Sabal mexicana is a species of palm tree that is native to far southern North America. Common names include Rio Grande palmetto, Mexican palmetto, Texas palmetto, Texas sabal palm, palmmetto cabbage and palma de mícharos. The specific epithet, "mexicana", is Latin for "of Mexico."
Mexican palmetto reaches a height of 12–18 m (39–59 ft), with a spread of 3–4 m (9.8–13.1 ft). The trunk reaches 12–15 m (39–49 ft) in length and 30 cm (12 in) in diameter. The fan-shaped fronds are 1.5–1.8 m (4.9–5.9 ft) wide and attach to 90–120 cm (35–47 in) spineless petioles. Spikes 1.2–1.8 m (3.9–5.9 ft) in length yield small bisexual flowers. The drupes are black when ripe and 12 mm (0.47 in) in diameter.
The current range of S. mexicana extends from South Texas on the Gulf Coast of the United States and Nayarit on the Pacific Coast, south along both seashores to Nicaragua. It is one of the most widespread and common palm trees in Mexico, where it is found in the drier lowlands. Some believe that the species may have ranged much further north along the Texas Gulf Coast and as far inland as San Antonio at one time. This is supported by observations recorded in the 17th to 19th centuries, the presence of a small, disjunct population 200 mi (320 km) north of the Lower Rio Grande Valley, and the ease with which cultivated trees have become naturalized in parts of Central Texas. S. mexicana should not be confused with the related and somewhat shorter "Brazoria Palm", a small population of which occurs in southeast Texas, and which is a natural hybrid of S. palmetto and S. minor.
Naturally occurring S. mexicana in Texas may be difficult to discern, because this palm is widely planted as an ornamental, and because feral specimens easily become established. However, at least two populations in Texas have been reported to be purely natural. The most prominent is found in the 557-acre Sabal Palm Sanctuary located outside of Brownsville, Texas, along the banks of the Rio Grande. The second is on a much smaller tract located along the banks of Garcitas Creek, near Vanderbilt, Texas.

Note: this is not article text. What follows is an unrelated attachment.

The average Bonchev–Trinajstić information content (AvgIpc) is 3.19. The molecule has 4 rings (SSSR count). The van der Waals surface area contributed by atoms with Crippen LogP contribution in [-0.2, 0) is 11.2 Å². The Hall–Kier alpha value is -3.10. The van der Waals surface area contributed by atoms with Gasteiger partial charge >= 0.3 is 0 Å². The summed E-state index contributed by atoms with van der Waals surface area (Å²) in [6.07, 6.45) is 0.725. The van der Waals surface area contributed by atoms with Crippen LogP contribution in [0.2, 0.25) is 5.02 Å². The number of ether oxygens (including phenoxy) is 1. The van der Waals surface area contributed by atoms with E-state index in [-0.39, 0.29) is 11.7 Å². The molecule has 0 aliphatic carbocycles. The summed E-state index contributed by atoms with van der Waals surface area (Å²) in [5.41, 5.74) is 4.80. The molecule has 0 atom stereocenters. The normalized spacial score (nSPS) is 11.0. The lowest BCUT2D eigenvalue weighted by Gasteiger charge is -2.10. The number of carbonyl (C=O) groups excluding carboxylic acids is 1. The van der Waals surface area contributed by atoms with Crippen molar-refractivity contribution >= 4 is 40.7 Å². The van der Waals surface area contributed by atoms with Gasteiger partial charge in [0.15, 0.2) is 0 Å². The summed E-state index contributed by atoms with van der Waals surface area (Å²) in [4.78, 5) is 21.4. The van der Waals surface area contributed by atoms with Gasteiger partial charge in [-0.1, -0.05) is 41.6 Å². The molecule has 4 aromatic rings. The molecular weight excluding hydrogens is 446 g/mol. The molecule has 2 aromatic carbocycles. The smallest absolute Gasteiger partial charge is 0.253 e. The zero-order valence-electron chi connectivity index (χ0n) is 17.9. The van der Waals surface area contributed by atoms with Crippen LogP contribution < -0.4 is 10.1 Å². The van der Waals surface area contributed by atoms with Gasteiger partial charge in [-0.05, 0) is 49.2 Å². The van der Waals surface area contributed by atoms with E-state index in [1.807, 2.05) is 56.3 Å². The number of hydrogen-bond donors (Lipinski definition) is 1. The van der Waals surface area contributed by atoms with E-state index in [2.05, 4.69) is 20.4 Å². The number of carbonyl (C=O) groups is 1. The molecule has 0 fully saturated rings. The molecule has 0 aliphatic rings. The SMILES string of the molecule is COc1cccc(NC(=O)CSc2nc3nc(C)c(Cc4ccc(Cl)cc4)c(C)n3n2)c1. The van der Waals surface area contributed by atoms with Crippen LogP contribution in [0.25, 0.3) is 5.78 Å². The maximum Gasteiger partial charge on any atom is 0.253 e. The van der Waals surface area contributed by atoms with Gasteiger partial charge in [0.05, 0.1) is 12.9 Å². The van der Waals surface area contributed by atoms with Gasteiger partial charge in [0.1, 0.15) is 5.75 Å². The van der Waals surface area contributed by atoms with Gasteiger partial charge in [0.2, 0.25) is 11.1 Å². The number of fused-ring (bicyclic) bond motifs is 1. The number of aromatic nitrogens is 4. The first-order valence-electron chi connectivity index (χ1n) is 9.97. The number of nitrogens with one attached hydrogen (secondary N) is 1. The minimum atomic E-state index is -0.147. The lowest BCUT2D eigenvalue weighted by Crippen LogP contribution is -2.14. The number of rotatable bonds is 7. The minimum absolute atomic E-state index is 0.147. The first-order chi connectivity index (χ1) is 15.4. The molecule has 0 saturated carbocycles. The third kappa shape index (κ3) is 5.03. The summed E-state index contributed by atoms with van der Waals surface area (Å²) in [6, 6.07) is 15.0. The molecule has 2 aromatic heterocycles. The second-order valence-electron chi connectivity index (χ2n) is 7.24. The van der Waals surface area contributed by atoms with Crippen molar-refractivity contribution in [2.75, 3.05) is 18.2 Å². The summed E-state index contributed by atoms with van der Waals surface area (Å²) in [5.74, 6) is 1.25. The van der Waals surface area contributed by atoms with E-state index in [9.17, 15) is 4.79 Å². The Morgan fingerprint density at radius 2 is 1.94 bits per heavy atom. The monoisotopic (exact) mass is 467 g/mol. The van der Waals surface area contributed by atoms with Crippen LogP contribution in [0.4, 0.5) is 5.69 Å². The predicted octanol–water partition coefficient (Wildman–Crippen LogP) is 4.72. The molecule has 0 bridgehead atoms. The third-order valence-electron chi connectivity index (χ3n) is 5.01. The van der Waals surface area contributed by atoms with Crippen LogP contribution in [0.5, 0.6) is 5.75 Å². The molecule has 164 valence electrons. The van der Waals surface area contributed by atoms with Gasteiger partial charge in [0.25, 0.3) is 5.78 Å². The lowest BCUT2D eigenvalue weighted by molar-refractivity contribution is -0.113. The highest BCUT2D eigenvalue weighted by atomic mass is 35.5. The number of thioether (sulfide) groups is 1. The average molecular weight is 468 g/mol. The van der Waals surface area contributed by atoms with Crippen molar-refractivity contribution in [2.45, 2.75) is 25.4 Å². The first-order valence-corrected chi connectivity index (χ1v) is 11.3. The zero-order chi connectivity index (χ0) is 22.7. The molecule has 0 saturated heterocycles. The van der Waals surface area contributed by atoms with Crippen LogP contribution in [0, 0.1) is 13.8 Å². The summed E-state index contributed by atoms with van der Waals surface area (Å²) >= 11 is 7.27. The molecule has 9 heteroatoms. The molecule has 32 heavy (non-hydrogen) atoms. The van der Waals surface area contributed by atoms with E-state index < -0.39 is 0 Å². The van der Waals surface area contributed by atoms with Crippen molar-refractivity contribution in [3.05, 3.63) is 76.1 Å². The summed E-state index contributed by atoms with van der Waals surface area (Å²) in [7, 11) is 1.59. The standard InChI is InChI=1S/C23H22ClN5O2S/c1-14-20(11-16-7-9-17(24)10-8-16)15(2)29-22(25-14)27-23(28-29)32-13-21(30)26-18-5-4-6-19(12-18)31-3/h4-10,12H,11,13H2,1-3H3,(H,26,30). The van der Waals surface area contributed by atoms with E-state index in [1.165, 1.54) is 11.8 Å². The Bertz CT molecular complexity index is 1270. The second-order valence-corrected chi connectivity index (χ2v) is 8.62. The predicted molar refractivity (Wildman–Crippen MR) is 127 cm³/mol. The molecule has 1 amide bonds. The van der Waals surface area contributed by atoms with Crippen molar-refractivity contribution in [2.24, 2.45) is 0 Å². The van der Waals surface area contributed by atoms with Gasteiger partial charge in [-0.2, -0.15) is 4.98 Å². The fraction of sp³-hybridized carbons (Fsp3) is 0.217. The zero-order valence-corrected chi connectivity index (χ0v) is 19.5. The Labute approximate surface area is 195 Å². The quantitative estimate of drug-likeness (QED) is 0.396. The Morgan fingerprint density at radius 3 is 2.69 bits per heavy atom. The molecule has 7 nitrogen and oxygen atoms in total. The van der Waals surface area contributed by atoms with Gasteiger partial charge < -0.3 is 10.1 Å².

Mexican palmetto is grown as an ornamental for its robust, stately form, drought tolerance, and hardiness to USDA Zone 8. The wood is resistant to decomposition and shipworms, making it desirable for use in wharf pilings and fence posts. The leaves are used for thatching and making straw hats. The drupes and palm hearts are eaten.
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- The Plant List
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- Riffle, Robert Lee (2008). Timber Press Pocket Guide to Palms. Timber Press. p. 204. ISBN 978-0-88192-776-4.
- Miller, George Oxford (2006). Landscaping with Native Plants of Texas. Voyageur Press. p. 94. ISBN 978-0-7603-2539-1.
- Henderson, Andrew; Gloria Galeano; Rodrigo Bernal (1997). Field Guide to the Palms of the Americas. Princeton University Press. p. 66. ISBN 978-0-691-01600-9.
- Lockett, Landon (2006). "Sabal Mexicana Palm Trees, Native to San Antonio. And Beyond?" (PDF). Convergence and Diversity: Native Plants of South Central Texas Symposium Proceedings. Native Plant Society of Texas: 79–84.
- Goldman, Douglas; Klooster, Griffith; Fay, Chase (2011-08-25). "A preliminary evaluation of the ancestry of a putative Sabal hybrid (Arecaceae: Coryphoideae), and the description of a new nothospecies, Sabal × brazoriensis" (PDF). Phytotaxa. 1179. 27 (3163).
- "#813 Sabal mexicana". Floridata. Retrieved 2010-01-08.
- "Sabal mexicana" (PDF). Digital Representations of Tree Species Range Maps from "Atlas of United States Trees" by Elbert L. Little, Jr. (and other publications). United States Geological Survey.
- Biota of North America Program 2014 county distribution map
- Interactive Distribution Map for Sabal mexicana
- Sabal Palm Audubon Sanctuary
- Native Texas Palms North of the Lower Rio Grande Valley: Recent Discoveries